Commodity prices then & now

Baker & Associates’ excellent weekly AgLetter compares commodity prices 18 months ago with current ones:

Oil price down 70%:     June 2014 ‐ US$103/barrel January 2016 ‐ $US30/barrel

Wheat price down 57%     June 2014 – US$287/tonne   January 2016 ‐ $US164/tonne  

US Beef down 16%       June 2014 – US$2.00/lb   January 2016 ‐ $US1.67/lb

US Lamb down 30%     June 2014 – US$1.37/lb   January 2016 ‐ $US0.95/lb

Whole Milk Powder     June 2014 ‐ $US3459/tonne January 2016 $‐ US2188/tonne

DAP Price down 20%     June 2014 ‐ $US499/tonne January 2016 ‐ $US399/tonne

NZ/US Exchange Rate down 25%    June 2014 – $0.8670    January 2016 ‐ $0.6540

NZ Floating Interest Rate down 1%    June 2014 – 6.07%    January 2016 ‐ 5.1%

NZ Inflation Rate down    June 2014 – 1.6%    January 2016 – 0.1%

It appears that the global economy is facing challenges on a similar scale to those of the GFC five years ago.

In 2008, the problems arose from over‐priced assets in the US and EU markets, and with incompetent finance sectors in those markets.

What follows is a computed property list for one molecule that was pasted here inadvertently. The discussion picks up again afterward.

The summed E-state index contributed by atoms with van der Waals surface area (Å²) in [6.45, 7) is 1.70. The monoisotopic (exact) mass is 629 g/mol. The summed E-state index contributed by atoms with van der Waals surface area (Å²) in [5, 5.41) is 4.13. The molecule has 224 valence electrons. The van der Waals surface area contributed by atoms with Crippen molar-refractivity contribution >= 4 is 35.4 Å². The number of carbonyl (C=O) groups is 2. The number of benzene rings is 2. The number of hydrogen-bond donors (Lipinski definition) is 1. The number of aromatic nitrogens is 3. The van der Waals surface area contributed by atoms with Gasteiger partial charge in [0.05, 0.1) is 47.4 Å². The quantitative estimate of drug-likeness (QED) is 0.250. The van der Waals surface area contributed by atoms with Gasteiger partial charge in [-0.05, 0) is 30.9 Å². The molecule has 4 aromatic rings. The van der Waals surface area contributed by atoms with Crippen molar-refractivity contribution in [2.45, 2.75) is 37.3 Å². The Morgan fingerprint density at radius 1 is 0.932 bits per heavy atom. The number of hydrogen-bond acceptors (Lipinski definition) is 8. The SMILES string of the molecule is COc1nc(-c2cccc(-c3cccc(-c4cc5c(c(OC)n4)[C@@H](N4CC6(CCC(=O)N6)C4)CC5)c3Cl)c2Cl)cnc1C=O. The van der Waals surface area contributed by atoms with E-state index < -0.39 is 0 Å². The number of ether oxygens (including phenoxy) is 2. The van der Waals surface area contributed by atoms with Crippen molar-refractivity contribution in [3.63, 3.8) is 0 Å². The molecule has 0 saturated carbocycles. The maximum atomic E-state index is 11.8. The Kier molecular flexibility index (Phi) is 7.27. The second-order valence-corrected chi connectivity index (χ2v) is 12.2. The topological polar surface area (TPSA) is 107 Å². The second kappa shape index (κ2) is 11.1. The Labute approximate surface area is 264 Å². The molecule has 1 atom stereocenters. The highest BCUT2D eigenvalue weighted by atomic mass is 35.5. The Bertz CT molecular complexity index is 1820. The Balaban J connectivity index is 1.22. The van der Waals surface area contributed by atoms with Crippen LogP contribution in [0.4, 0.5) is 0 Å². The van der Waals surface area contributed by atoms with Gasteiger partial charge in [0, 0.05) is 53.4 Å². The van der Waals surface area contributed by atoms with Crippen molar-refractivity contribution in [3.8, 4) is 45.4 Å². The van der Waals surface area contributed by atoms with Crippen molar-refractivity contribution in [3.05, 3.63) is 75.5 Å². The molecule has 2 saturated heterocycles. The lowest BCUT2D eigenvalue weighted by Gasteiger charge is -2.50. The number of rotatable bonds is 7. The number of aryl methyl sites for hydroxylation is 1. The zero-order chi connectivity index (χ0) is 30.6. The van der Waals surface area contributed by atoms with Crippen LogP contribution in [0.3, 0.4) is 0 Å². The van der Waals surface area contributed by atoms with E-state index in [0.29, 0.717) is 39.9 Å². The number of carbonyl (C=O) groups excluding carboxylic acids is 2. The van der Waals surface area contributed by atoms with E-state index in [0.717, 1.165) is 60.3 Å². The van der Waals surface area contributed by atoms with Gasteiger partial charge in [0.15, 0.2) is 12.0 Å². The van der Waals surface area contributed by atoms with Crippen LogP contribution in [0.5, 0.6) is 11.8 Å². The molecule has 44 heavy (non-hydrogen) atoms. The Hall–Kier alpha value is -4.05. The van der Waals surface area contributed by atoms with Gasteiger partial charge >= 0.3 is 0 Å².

The current problems appear to arise from a slowdown in the economies of emerging markets (China and India), upon which western markets have become increasingly dependent over the last 10 years.

The implication for NZ agriculture will depend on how the combination of “plusses” and “minuses” balances out . . .

NZ Agriculture Hangs in the Balance

On one hand we have depressed in‐market prices for red meat, grain and dairy produce.

On the other hand we have record‐low interest rates, record‐low inflation, a weaker exchange rate, low fuel prices, low freight prices, low electricity prices and lower fertiliser prices.

We have the TPP about to be signed. We have a low‐cost grass‐fed production base.

There’s got to be something to work with here.

Possibly the biggest challenge is to accept the reality that commodity prices are going to remain highly variable, and that driving Efficiency of Production is the main tool that farmers have to secure profitability in the coming years.

During the ag-sag of the 80s we faced plummeting prices for what we were selling and high prices for a lot of what we had to buy, wide spread trade restrictions and tariffs, inflation nearing 20% and interest rates even higher.

Produce prices are low and not likely to go very high very fast.

But on the plus side we’ve also got lower costs of fuel and other inputs, better trade access, and low inflation and interest rates.

Those of us who survived the ag-sag also know that there’s no point wasting energy worrying about what we can’t control and opportunities from concentrating on what we can control.

P.S. The AgLetter is a weekly publication from Baker & Associates. You can find how to subscribe and back copies here.

It’s always a good read.

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